In my opinion, even this short train of thought underpins that the definition of regional and settlement development must be rethought. Can regional development be approached and operated amidst only the aspects and competency frames of settlement local governments? Do settlement level approximations add up to traditional regional policy’s system of objectives and set of means? In other words: can regional policy of national scale be assembled by means of settlement development?

 

The answer is evidently, no. The vital question is, which must be rethought on the basics: what do we mean on regional development policy, what is its objectives, what means does it have in the changing world? How can regional policy and settlement development policy be connected rationally?

 

An additional problem is, that with its present state of development and present problems, depleting seems local government’s opportunities to utilize the traditional settlement and local governmental roll of means, e.g. releasing local tax, granting free parcels to enterprises promoting to settle. The depletion of local governmental assets and releasing revenues narrows the opportunities of the local government. With the shortage of local incomes, even the decorating of a public nursery becomes problematic.

 

Besides the dilemmas on operating local economic policy, efforts made for the possibilities of operating social policy are neither aspectable. Here in Hungary, the fight against ethnical segregation should be by all means mentioned. It can have serious consequences in a settlement’s life too.

 

We must also mention the mental barriers.

 

Some typical stances of the directors of local governments are the following:

 

  • in favour of poll maximalization conflicts are not assumed in order to raise revenues of the local government

 

  • Solutions are awaited from ’above”, namely little money is given by the central government to solve local problems, normative are low etc.

 

It seems that these mental approach problems could only be changed in generations.

 

 

2. Currant frames of local policy and partnership to face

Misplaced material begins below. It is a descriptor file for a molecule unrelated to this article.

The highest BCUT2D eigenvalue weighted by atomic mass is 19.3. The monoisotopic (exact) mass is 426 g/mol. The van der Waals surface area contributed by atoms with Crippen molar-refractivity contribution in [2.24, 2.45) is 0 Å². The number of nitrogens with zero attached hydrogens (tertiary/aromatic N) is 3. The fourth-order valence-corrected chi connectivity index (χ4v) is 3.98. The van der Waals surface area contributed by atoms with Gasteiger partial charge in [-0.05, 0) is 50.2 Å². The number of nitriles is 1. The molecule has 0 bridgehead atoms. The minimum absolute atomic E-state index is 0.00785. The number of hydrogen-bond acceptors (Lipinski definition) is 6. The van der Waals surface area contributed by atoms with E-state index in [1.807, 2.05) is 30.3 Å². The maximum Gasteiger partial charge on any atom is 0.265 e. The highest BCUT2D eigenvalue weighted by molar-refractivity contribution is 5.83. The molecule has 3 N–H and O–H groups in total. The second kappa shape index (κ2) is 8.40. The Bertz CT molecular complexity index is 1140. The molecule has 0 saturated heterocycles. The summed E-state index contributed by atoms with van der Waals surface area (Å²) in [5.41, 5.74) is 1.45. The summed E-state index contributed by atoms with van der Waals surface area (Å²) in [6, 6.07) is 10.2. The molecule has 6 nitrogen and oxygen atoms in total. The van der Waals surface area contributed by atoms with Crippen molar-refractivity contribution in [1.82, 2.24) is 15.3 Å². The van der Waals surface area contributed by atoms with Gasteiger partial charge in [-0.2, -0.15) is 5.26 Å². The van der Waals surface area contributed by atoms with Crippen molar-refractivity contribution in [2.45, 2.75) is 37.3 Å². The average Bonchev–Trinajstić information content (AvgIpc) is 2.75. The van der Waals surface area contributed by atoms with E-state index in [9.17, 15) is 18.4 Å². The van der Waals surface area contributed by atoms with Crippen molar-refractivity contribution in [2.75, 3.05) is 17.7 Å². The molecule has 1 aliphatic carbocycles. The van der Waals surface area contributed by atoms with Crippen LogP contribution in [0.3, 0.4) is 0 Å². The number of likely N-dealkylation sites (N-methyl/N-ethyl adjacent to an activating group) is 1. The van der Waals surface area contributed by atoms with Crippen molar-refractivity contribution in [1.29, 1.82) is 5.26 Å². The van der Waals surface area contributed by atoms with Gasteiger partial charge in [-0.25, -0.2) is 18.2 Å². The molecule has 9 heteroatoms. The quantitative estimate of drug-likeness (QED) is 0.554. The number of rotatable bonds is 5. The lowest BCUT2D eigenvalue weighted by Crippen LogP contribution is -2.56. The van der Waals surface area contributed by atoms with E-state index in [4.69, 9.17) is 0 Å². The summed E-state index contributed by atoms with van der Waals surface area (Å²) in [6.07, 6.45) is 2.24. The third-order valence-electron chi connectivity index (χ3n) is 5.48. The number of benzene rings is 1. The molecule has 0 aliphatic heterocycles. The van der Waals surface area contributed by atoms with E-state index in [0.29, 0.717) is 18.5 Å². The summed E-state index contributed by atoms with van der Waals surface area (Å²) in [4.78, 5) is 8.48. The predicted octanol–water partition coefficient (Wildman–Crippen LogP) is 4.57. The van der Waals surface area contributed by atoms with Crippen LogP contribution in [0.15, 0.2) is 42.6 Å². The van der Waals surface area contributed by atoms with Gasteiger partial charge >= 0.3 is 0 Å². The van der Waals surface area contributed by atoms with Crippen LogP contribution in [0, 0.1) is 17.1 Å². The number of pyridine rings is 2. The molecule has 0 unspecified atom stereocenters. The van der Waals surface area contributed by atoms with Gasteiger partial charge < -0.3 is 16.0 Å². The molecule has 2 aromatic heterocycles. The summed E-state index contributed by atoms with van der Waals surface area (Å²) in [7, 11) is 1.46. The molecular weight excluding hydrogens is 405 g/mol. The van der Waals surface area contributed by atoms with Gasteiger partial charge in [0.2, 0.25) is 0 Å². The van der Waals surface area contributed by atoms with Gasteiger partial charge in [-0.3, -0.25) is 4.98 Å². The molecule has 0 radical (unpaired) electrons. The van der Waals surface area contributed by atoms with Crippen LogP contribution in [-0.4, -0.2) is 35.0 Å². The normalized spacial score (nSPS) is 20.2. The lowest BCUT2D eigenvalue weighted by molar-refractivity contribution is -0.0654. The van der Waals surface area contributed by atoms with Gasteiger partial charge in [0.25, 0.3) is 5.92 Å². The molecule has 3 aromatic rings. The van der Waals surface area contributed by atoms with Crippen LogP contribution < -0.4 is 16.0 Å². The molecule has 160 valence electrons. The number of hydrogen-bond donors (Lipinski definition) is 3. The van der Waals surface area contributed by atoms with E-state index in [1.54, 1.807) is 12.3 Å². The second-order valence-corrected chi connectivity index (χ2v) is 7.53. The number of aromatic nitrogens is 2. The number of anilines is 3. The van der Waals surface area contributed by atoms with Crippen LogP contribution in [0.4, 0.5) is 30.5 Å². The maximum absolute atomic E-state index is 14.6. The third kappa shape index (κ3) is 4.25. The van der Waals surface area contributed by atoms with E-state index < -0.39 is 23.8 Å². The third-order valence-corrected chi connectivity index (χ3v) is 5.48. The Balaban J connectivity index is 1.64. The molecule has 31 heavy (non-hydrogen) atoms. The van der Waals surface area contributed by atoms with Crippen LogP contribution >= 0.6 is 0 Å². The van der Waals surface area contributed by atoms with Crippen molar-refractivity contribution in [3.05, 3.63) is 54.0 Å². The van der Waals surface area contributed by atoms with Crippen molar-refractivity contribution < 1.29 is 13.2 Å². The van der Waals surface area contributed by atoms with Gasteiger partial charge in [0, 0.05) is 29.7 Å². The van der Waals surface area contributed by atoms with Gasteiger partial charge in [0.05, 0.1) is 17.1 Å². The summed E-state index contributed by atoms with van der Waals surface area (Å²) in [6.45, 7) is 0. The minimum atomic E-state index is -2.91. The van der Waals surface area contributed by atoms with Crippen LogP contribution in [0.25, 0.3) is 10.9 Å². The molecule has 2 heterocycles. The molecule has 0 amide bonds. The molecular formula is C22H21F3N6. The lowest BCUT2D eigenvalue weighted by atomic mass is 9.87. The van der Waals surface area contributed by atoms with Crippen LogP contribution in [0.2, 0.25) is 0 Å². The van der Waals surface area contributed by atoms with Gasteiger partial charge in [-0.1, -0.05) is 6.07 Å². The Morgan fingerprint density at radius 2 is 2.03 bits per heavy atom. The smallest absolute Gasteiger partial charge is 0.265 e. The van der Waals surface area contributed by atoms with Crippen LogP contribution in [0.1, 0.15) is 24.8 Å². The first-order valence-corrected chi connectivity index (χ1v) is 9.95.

The most important factor in the forming of local policy is the connection between the central government and the local governments.  The representative tendency in their connection is decentralization. It can be indicated, that although the process is slow, progress still occurs.  This progress interspersed with detour and withdrawal has an affect on all points of local policy. In the relation of the central and local government till now the centrums function is dominant. Apart from probable self-restraint, the clinging to centralized governance traditional to East Europe draws decisively behind the drawling progress of decentralization. Slow progress in the case of financial decentralization is motivated by the strive for avoiding lavishment and comminution of recourses.

 

A conceivable field of local policy is settlement cooperation. Therein progress was made by the development of multi-purpose associations of micro-regions. However, a number of questions concerning the roles of micro-regions still stand open, for these constructs can in no way substitute the system of larger local governments, and as a mid-installed level would make the system unclear and overcomplicated.

 

Another important field of local policy is the network of connections within settlements, which run on multiple threads. These are partly centred on cooperation methods of enterprises, profit and non-profit oriented organizations working in the settlements. An ascending emphasis is placed on additionally the questions on dealing with residents as partners. The local referenda, which were primarily arranged in connection with questions on the autonomy of settlements and urban parts or matters of urban development, generally came through with meagre attendance. A single exception was civil protest against polluting objects and local or regional environmental contamination problems (sequential residential protest against refuse landfills, disposal areas).

 

These often showed however, that communication between the local government and citizens is failing and inadequate.

 

The lack of such however, may have a remarkably harmful effect on the operation of local control. From this aspect the local information system has extremely important role.

 

Local information flow lags way behind modern technical possibilities and true demands in every settlement, including Budapest. Local media is scant and powerless, in spite of that the toolkit of the local information flow is widely broadened with electronic media gaining ground. All forms of local information flow in Hungary are rather underdeveloped. Its role in public policy is still in deed small. The lack of local media causes impairment in the proper function of local society control, even in the cases of settlement or regional development programs.

 

Summing up the aboves, in the interpretation of local policy a paradigm shift is needed: a rational connection must be found to competitive aims and to innovative policy. It is indispensable for the local policy to appoint adequate socio-political goals e.g. the fight against segregation, objectives considering the equal opportunity of sexes also.